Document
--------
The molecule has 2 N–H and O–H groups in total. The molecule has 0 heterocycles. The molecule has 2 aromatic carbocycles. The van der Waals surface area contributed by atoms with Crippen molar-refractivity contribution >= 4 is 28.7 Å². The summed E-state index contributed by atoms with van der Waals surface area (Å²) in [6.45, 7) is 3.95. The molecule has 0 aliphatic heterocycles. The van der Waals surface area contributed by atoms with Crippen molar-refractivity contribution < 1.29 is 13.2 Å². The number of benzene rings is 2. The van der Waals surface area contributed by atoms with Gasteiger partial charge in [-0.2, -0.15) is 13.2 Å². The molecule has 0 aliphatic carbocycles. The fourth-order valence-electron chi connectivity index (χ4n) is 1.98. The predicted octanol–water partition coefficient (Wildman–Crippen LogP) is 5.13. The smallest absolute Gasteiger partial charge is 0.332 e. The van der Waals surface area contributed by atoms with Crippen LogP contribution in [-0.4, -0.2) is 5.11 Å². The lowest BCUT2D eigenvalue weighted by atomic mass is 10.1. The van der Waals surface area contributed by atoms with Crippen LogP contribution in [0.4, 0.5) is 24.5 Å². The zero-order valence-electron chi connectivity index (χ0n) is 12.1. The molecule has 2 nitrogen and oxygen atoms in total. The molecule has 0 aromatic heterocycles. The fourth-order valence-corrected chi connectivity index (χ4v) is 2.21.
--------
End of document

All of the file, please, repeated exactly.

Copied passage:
The molecule has 2 N–H and O–H groups in total. The molecule has 0 heterocycles. The molecule has 2 aromatic carbocycles. The van der Waals surface area contributed by atoms with Crippen molar-refractivity contribution >= 4 is 28.7 Å². The summed E-state index contributed by atoms with van der Waals surface area (Å²) in [6.45, 7) is 3.95. The molecule has 0 aliphatic heterocycles. The van der Waals surface area contributed by atoms with Crippen molar-refractivity contribution < 1.29 is 13.2 Å². The number of benzene rings is 2. The van der Waals surface area contributed by atoms with Gasteiger partial charge in [-0.2, -0.15) is 13.2 Å². The molecule has 0 aliphatic carbocycles. The fourth-order valence-electron chi connectivity index (χ4n) is 1.98. The predicted octanol–water partition coefficient (Wildman–Crippen LogP) is 5.13. The smallest absolute Gasteiger partial charge is 0.332 e. The van der Waals surface area contributed by atoms with Crippen LogP contribution in [-0.4, -0.2) is 5.11 Å². The lowest BCUT2D eigenvalue weighted by atomic mass is 10.1. The van der Waals surface area contributed by atoms with Crippen LogP contribution in [0.4, 0.5) is 24.5 Å². The zero-order valence-electron chi connectivity index (χ0n) is 12.1. The molecule has 2 nitrogen and oxygen atoms in total. The molecule has 0 aromatic heterocycles. The fourth-order valence-corrected chi connectivity index (χ4v) is 2.21.